But this woman, amazingly, did no such thing. The vital quesHealing tion for us to ask ourselves is what made this woman so strong. How was she able to rise above the sting of first the disciples' responses to her, and then Jesus's responses? From where did she find the dignity and strength to calmly keep pushing for her cause?

The answer is her passionate love for her daughter. The hope and desire for her daughter's liberation from severe inner torment was so powerful that all other concerns were as nothing in comparison. The potential barriers of fear, sense of inadequacy, indignation, and rage did not distract her from her sole concern. This wonderful woman is inspiring in that she refused to let anything take precedence over her love for her daughter, not even her pride.

And from that love she spoke, "Yes, Lord, yet even the dogs eat the crumbs that fall from their masters' table." We cannot help but feel deep compassion for this woman. And finally Jesus responds to the woman in a new way: "Woman, great is your faith! Let it be done for you as you wish." And her daughter was healed instantly.

Now how does the woman feel? Surely she felt unimaginably elated. She must have wept profusely as she rocked her now-sane daughter within her arms. She must have felt a depth of gratitude to which no words can do justice. And Jesus's message must have rung through her mind over and over again: "Woman, great is your faith! Let it be done for you as you wish."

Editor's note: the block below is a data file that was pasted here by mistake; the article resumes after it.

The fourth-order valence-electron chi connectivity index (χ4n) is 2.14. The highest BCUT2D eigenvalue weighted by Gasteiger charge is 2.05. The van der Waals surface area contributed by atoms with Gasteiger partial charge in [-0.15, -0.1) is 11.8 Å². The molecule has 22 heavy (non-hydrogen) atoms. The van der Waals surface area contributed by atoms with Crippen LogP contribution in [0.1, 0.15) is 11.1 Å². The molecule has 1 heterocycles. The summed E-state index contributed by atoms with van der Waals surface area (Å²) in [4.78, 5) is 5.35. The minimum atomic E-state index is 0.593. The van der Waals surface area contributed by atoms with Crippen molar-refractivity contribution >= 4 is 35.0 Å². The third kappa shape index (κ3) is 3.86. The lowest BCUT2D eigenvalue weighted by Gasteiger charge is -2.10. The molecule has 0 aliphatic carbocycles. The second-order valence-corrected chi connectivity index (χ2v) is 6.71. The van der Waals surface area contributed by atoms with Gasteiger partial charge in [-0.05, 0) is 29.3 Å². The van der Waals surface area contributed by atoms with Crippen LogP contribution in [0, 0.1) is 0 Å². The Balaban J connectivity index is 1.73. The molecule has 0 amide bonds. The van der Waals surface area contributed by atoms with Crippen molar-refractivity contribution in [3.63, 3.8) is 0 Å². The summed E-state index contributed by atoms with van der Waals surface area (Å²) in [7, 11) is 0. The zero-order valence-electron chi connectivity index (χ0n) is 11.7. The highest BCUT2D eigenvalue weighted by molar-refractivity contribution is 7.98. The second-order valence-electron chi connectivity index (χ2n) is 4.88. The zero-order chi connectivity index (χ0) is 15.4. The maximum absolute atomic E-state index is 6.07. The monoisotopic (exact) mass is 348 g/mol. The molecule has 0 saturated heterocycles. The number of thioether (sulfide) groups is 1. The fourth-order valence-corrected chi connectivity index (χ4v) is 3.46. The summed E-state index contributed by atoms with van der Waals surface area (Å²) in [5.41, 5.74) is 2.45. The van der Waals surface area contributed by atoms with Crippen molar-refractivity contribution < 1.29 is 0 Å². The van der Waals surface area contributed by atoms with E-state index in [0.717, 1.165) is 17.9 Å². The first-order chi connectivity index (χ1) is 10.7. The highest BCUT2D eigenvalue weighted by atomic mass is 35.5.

Jesus didn't just heal her daughter, he healed her. In his final words to her, he obliterated a lifetime of feelings of worthlessness. He showed her that she was powerful-that she was important. He showed her that it was her desire and her faith that enabled the healing. And he showed her all of this in a way that would never allow her to again sink into the same quagmire of shame and feelings of unworthiness. From that moment onward, every time she saw her healed daughter, she would witness the living evidence that she was a worthwhile human being. She would remember that it was her faith and persistence that had facilitated the healing of her daughter. Her healed daughter was proof of the truth of Jesus's encouraging and empowering message to her.

Now we are able to see why Jesus treated this woman with such apparent disdain. Jesus knows the hearts and minds of all of us. He knew Nathaniel before having met him. From the beginning, he knew what Judas would do. He knew of Peter's denial before Peter could even fathom such an act. Jesus knew the entire life history of the woman by the well in Samaria. And surely Jesus knew all about this mother whose daughter was demon-possessed. He knew that she felt very insignificant and worthless—like a little dog. He knew, too, that her love for her daughter was so powerful that she would not accept no for an answer.

Now, having known all of this, what if Jesus had simply said to the woman, "Oh my dear woman. Don't worry. Your daughter is healed. Also, I want you to know that you are a very important and valuable human being." We have to put ourselves in the shoes of the woman. Obviously, we feel grateful for the healing. We feel immensely grateful. But I doubt we feel the overwhelming sense of empowerment that comes only after we tenaciously push through all resistance and obtain our daughter's healing. An easy victory just doesn't carry the punch of one that is grabbed from the jaws of defeat. Jesus wanted her to know this second kind of joy: the joy of overcoming all odds.